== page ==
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Comments

Jane

Wonderful post! As a fellow "good girl" I can most certainly relate. A major fuck-up / failure / disaster is perhaps the best thing that can happen to us. We finally get the chance to see that, wow, phew, we are more than just our achievements, our resume, and the ways we please other people by getting it all so damned right. Let all that fall away, and we're stlll who we are, and by golly, people still love us.

In fact, I was just thinking about this phenomenon last night, listening to an old song I hadn't heard in awhile, but liked quite a bit in high school (though I didn't heed its advice): Vienna, by Billy Joel. (Don't laugh; it's a good song, really). One of my favorite lines in it is, "Too bad that it's the life you lead, you're so ahead of yourself that you forgot what you need. Though you can see when you're wrong, you know you can't always see when you're right." (And then he does one of his weird Billy Joel "oooh" things.)

As for twenty questions....I'm always up for tales of Urplet and Rabbit, as well as updates on where you are (or aren't?) with your fiction writing.

As I already know TTD's real name, I won't ask for that. ;-)


Leslie

I have a feeling that maybe I need to read more archives before asking questions, but here goes anyway:

What made you move to Iowa? How did you meet TTD? Was having children a piece of cake for you or did you have to work at it? What do you think of Des Moines (you're relatively close, right?) What kinds of things are there to do for fun in Iowa?

I think that's enough for now.

juliloquy

My questions: Do you think an Ivy League education was worth the cost? Would you want your boys to go to an Ivy League school? What are your hopes for your boys?

And . . . will you ask me a question, too? I'd love a springboard for a blog entry. Thanks!

tracy de broon

My mother grew up in Ireland, a country that only legalized divorce in the mid-90s, and so I grew up not only thinking I'd get married and stay married forever, but that there really was no other choice.

I have an uncle in Ireland who was separated from his wife for more than thirty years--twenty of which he happily spent living with another woman until she died in 1989, and nobody could attend the funeral because it would be disrespectful to his wife, whom he'd have divorced long before had he been allowed. All of this caused a falling out in the family that lasted until very recently.

Now, I did get married and still hope to stay married forever, but I also see the absurdity of letting one choice, albeit a big choice, take over the rest of your life because you feel you can't change your mind. I say this as a "second wife" who has been asked more than once whether it bothers me that my husband was married before. It does not--although I'm sorry he had to go through it, I'm actually rather proud of the courage he had to undo what was in his case a mistake and get his life back, even with all the tsk-tsking that followed.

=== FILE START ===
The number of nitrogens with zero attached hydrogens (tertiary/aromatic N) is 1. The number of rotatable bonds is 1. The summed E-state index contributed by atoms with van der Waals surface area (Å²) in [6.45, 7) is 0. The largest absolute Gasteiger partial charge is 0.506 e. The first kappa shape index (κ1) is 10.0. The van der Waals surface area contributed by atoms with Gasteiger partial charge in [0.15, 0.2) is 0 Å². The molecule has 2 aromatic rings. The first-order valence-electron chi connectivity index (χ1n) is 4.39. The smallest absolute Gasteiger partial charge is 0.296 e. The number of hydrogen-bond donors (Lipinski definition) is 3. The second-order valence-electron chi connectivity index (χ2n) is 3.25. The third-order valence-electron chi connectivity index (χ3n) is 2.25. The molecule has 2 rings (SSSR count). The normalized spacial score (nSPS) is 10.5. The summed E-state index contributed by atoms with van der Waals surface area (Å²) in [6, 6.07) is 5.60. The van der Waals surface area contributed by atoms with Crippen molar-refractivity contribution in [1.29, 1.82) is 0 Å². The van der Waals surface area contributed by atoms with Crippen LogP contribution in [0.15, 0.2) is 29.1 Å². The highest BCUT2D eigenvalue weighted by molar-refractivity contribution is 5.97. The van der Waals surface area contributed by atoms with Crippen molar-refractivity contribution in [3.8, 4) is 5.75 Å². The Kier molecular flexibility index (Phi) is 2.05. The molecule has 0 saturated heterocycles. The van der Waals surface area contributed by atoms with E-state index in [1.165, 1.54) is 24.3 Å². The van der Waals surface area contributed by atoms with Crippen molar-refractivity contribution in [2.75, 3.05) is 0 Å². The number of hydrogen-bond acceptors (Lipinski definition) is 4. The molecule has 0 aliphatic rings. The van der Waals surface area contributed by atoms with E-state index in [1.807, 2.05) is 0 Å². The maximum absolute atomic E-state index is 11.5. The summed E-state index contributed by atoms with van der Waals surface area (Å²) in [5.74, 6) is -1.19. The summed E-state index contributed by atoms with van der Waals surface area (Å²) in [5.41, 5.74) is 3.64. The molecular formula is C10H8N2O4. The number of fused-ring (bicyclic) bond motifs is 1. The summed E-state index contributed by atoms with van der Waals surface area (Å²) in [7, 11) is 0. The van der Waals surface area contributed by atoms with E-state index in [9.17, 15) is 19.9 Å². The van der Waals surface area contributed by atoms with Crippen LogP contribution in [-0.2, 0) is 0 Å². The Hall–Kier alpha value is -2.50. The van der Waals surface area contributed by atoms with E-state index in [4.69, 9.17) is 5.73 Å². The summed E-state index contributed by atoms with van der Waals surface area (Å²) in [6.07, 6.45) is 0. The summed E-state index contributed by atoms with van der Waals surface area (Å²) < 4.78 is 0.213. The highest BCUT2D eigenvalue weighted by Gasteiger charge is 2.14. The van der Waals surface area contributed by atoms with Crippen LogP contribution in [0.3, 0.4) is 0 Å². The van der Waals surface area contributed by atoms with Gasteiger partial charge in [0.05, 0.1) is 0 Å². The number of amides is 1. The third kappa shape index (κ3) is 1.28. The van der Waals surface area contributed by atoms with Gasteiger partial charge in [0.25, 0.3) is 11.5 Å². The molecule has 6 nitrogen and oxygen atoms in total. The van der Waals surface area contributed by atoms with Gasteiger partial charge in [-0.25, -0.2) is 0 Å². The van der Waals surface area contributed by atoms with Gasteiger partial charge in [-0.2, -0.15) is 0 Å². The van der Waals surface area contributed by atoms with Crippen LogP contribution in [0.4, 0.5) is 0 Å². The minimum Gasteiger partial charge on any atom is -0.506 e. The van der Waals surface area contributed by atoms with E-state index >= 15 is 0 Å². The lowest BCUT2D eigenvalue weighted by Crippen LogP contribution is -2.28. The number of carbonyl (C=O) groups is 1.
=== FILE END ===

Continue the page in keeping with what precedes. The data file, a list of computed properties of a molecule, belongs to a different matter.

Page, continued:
CaerLiveSound

All of this divorce is making me quite bitter and hopeless-feeling. I don't ever want to get married now; what's the point if we might just take it back?

A question: What was the most unusual injury/death you've seen in the ER?
And when did you know you wanted to marry TTD?

aka Marina

May I gently say as a child of divorce -- though not actually an adult participant -- that maybe, just maybe, first marriages aren't "mistakes"? (I think that's all I can say just now without getting preachy and/or maudlin and/or pissing off people who might misread this comment, but do you see where I'm coming from?) The only man who ever broke my heart has now apologized to me about ninety million times for leaving me precipitously at a time in my life when I could least handle it and I am NOW -- though most definitely not THEN -- quite grateful that he did so. Because we were together I moved home and was in close proximity to my family at a time when I should (but wouldn't otherwise) have been. The point of all this being, of course, what Bihari has so much more eloquently posted: pain is not only pain. pain is, on occasion, an avenue to growth. and often we don't know this until many years afterward.

I do hope this makes sense to someone. I'm in the midst of being a confidante to two people in the throes of divorce, both of whom have children, so the issue is even more germaine (sp?) than it would otherwise be.

very tired in WV

Monica C.

Here's a very non-cerebral question: "What do you think of the show, 'Trauma: Life in the ER'?

*I used to watch it regulalry, years ago, but once I had children, my tolerance for all things bloody/gory/scary/dangerous/related to running too fast and poking one's eye out or not chewing adequately and therefore choking half to death became absolutely IMPOSSIBLE to watch.

savtadotty

I divorced 30 years ago, did not remarry (yet!) and raised my children alone. As a former "good girl" and also an ivy league alumna, the divorce was actually my first authentic grown-up decision. It taught me many things, and one of them was to suspend judgment about other people's marriages until all the facts are in (they never are).

k[betterboxing]

and i want to know:
did you always want two children [or more?]? was there a point when you considered if one was enough?
:)

s@bd

my husband was a whole person when I met him, despite the break up of his first marriage, because two great friends who had both been through it invited him over constantly and just told him to let all the negative stuff go

over and over and over

thank god for those two incredible people

wavybrains

Just found you today--This really hit home with me. I never failed as spectacularly with anything as I did with my divorce and over three years later I am still recovering. You expressed the experience beautifully.

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